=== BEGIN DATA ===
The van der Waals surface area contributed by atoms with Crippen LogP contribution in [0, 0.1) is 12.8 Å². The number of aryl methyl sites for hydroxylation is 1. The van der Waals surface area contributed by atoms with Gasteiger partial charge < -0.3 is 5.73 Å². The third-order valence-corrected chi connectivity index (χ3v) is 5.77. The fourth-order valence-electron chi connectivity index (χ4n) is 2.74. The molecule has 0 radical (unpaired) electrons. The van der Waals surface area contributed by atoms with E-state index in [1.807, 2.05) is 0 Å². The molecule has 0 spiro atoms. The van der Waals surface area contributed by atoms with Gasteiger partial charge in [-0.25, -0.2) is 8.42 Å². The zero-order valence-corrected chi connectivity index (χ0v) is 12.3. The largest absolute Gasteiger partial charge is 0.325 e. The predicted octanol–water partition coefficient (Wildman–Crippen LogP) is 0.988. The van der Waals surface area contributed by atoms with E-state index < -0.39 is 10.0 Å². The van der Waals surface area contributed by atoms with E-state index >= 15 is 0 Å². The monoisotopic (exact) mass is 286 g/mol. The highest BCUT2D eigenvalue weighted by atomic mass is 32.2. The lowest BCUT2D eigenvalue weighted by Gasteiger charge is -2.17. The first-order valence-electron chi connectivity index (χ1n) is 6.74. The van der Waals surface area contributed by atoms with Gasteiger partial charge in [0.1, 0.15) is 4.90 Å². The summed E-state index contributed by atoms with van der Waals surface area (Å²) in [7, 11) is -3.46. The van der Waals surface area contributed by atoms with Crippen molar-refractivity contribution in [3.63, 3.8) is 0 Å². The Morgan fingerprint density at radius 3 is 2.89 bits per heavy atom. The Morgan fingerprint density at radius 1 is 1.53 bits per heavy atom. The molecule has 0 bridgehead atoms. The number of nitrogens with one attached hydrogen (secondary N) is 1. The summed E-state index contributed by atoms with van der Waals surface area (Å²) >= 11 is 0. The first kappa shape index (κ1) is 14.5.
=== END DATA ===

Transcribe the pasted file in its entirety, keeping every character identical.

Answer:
The van der Waals surface area contributed by atoms with Crippen LogP contribution in [0, 0.1) is 12.8 Å². The number of aryl methyl sites for hydroxylation is 1. The van der Waals surface area contributed by atoms with Gasteiger partial charge < -0.3 is 5.73 Å². The third-order valence-corrected chi connectivity index (χ3v) is 5.77. The fourth-order valence-electron chi connectivity index (χ4n) is 2.74. The molecule has 0 radical (unpaired) electrons. The van der Waals surface area contributed by atoms with E-state index in [1.807, 2.05) is 0 Å². The molecule has 0 spiro atoms. The van der Waals surface area contributed by atoms with Gasteiger partial charge in [-0.25, -0.2) is 8.42 Å². The zero-order valence-corrected chi connectivity index (χ0v) is 12.3. The largest absolute Gasteiger partial charge is 0.325 e. The predicted octanol–water partition coefficient (Wildman–Crippen LogP) is 0.988. The van der Waals surface area contributed by atoms with E-state index < -0.39 is 10.0 Å². The van der Waals surface area contributed by atoms with E-state index >= 15 is 0 Å². The monoisotopic (exact) mass is 286 g/mol. The highest BCUT2D eigenvalue weighted by atomic mass is 32.2. The lowest BCUT2D eigenvalue weighted by Gasteiger charge is -2.17. The first-order valence-electron chi connectivity index (χ1n) is 6.74. The van der Waals surface area contributed by atoms with Gasteiger partial charge in [0.1, 0.15) is 4.90 Å². The summed E-state index contributed by atoms with van der Waals surface area (Å²) in [7, 11) is -3.46. The van der Waals surface area contributed by atoms with Crippen molar-refractivity contribution in [3.63, 3.8) is 0 Å². The Morgan fingerprint density at radius 3 is 2.89 bits per heavy atom. The Morgan fingerprint density at radius 1 is 1.53 bits per heavy atom. The molecule has 0 bridgehead atoms. The number of nitrogens with one attached hydrogen (secondary N) is 1. The summed E-state index contributed by atoms with van der Waals surface area (Å²) >= 11 is 0. The first kappa shape index (κ1) is 14.5.